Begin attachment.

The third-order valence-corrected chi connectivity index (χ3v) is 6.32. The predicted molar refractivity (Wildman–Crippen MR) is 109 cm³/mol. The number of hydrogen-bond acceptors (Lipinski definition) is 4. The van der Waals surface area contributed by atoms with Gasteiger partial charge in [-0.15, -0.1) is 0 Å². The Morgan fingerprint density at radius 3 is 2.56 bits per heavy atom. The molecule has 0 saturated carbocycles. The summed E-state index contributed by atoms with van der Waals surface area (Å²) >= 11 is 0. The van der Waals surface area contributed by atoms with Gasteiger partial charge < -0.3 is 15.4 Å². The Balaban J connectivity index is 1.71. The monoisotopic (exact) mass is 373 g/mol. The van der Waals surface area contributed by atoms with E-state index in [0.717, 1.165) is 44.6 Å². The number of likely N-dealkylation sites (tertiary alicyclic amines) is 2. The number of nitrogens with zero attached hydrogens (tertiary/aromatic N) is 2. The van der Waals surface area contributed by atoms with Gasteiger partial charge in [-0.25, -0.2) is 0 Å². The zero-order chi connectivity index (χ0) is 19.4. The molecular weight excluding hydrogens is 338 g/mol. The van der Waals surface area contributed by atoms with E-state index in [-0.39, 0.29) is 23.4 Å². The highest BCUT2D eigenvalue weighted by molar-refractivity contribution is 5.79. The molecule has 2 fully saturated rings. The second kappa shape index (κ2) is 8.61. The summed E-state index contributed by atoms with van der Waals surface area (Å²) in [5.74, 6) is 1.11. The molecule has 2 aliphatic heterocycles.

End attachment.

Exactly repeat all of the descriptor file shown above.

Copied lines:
The third-order valence-corrected chi connectivity index (χ3v) is 6.32. The predicted molar refractivity (Wildman–Crippen MR) is 109 cm³/mol. The number of hydrogen-bond acceptors (Lipinski definition) is 4. The van der Waals surface area contributed by atoms with Gasteiger partial charge in [-0.15, -0.1) is 0 Å². The Morgan fingerprint density at radius 3 is 2.56 bits per heavy atom. The molecule has 0 saturated carbocycles. The summed E-state index contributed by atoms with van der Waals surface area (Å²) >= 11 is 0. The van der Waals surface area contributed by atoms with Gasteiger partial charge < -0.3 is 15.4 Å². The Balaban J connectivity index is 1.71. The monoisotopic (exact) mass is 373 g/mol. The van der Waals surface area contributed by atoms with E-state index in [0.717, 1.165) is 44.6 Å². The number of likely N-dealkylation sites (tertiary alicyclic amines) is 2. The number of nitrogens with zero attached hydrogens (tertiary/aromatic N) is 2. The van der Waals surface area contributed by atoms with Gasteiger partial charge in [-0.25, -0.2) is 0 Å². The zero-order chi connectivity index (χ0) is 19.4. The molecular weight excluding hydrogens is 338 g/mol. The van der Waals surface area contributed by atoms with E-state index in [-0.39, 0.29) is 23.4 Å². The highest BCUT2D eigenvalue weighted by molar-refractivity contribution is 5.79. The molecule has 2 fully saturated rings. The second kappa shape index (κ2) is 8.61. The summed E-state index contributed by atoms with van der Waals surface area (Å²) in [5.74, 6) is 1.11. The molecule has 2 aliphatic heterocycles.